3 thoughts on “Transactional Humanity

  1. I originally read this great article too quickly when doing the graphic and it got me thinking a lot about the perspective defined here. Now, reading it again with more time to process, and after a disturbing evening involving a ‘debate’ with friends, I am even more strongly inclined to agree with you. I have always believed in the Anne Frank philosophy that “in spite of everything …. people are really good at heart,” and approached a conversation or situation from that point, giving the other person the basic benefit of the doubt. So disappointing and disturbingly now, after seeing and hearing the behavior, comments and policy, I think I can no longer just assume everyone comes from a place of humanity, empathy and a bit of compassion. Thanks for putting it into words so well.

    1. That’s the question: are people actually (ontologically) good? Saying that humans are good is to avoid asking the question in truth. This is normal human thinking. But, to ask sincerely and with integrity, we have to see that humans are the product of animal evolution, psychological evolution, and the ‘Atman’ (consciousness that sees consciousness – not consciousness that sees objects and makes humans transactional-objects.) If Anne Frank meant by ‘good-at-heart’ that we are under the sway of the Atman, and thus in the ‘welcome’, then she is right. But we see how little we are in the ‘welcome’ and the world proceeds from one atrocity and to the next. It is this ‘welcome’ that has to be examined for us to become ‘good’.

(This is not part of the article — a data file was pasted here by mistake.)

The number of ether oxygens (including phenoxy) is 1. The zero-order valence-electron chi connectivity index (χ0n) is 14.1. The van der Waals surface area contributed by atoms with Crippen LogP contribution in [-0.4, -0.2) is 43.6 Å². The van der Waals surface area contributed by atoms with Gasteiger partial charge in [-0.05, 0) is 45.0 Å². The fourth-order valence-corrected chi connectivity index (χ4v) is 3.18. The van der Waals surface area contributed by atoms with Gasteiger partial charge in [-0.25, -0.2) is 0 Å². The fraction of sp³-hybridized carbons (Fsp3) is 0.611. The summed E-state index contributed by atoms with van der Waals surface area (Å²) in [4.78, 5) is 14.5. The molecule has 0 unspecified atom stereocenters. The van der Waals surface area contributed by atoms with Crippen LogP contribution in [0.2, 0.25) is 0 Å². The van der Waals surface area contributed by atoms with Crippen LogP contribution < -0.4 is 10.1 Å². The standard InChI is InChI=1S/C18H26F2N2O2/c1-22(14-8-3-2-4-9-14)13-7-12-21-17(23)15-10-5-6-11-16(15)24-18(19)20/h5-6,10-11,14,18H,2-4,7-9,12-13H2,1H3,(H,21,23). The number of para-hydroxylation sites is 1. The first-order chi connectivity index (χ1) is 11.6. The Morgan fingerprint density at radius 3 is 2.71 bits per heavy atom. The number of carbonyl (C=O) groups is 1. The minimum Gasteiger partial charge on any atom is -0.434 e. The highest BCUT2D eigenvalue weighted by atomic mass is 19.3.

It is a bad idea to say that humans are good before examining the ontological realities. Americans think that they’re the good; the Nazis thought that they were the good; the Taliban calls itself ‘the word of God’. Everybody’s good to oneself, in their own perception. And that is bad.

  2. Very good, but what is it that expands our sense of nearness to those with whom we normally have transactional relationships – what’s the ontological principle behind it?

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